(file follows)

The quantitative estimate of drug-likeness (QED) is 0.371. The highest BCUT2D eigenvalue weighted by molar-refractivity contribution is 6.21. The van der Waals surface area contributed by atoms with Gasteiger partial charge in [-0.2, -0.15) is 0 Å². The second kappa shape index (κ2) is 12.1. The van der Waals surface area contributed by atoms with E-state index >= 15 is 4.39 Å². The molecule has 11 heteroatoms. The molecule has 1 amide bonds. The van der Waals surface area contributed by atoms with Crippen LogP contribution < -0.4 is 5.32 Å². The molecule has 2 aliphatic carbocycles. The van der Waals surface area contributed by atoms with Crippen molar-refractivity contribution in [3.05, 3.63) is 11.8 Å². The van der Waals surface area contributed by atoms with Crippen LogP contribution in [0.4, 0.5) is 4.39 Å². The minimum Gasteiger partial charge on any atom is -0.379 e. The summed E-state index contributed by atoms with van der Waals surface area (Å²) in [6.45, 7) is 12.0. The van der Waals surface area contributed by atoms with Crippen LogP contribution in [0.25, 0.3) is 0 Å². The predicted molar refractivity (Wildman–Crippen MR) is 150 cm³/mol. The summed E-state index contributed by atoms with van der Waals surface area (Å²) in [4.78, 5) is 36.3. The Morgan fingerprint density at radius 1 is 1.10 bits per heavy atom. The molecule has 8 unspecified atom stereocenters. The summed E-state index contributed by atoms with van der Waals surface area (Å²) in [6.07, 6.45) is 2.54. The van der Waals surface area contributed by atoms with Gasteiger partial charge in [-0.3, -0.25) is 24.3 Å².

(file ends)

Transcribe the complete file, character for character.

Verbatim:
The quantitative estimate of drug-likeness (QED) is 0.371. The highest BCUT2D eigenvalue weighted by molar-refractivity contribution is 6.21. The van der Waals surface area contributed by atoms with Gasteiger partial charge in [-0.2, -0.15) is 0 Å². The second kappa shape index (κ2) is 12.1. The van der Waals surface area contributed by atoms with E-state index >= 15 is 4.39 Å². The molecule has 11 heteroatoms. The molecule has 1 amide bonds. The van der Waals surface area contributed by atoms with Crippen LogP contribution < -0.4 is 5.32 Å². The molecule has 2 aliphatic carbocycles. The van der Waals surface area contributed by atoms with Crippen molar-refractivity contribution in [3.05, 3.63) is 11.8 Å². The van der Waals surface area contributed by atoms with Crippen LogP contribution in [0.4, 0.5) is 4.39 Å². The minimum Gasteiger partial charge on any atom is -0.379 e. The summed E-state index contributed by atoms with van der Waals surface area (Å²) in [6.45, 7) is 12.0. The van der Waals surface area contributed by atoms with Crippen LogP contribution in [0.25, 0.3) is 0 Å². The predicted molar refractivity (Wildman–Crippen MR) is 150 cm³/mol. The summed E-state index contributed by atoms with van der Waals surface area (Å²) in [4.78, 5) is 36.3. The Morgan fingerprint density at radius 1 is 1.10 bits per heavy atom. The molecule has 8 unspecified atom stereocenters. The summed E-state index contributed by atoms with van der Waals surface area (Å²) in [6.07, 6.45) is 2.54. The van der Waals surface area contributed by atoms with Gasteiger partial charge in [-0.3, -0.25) is 24.3 Å².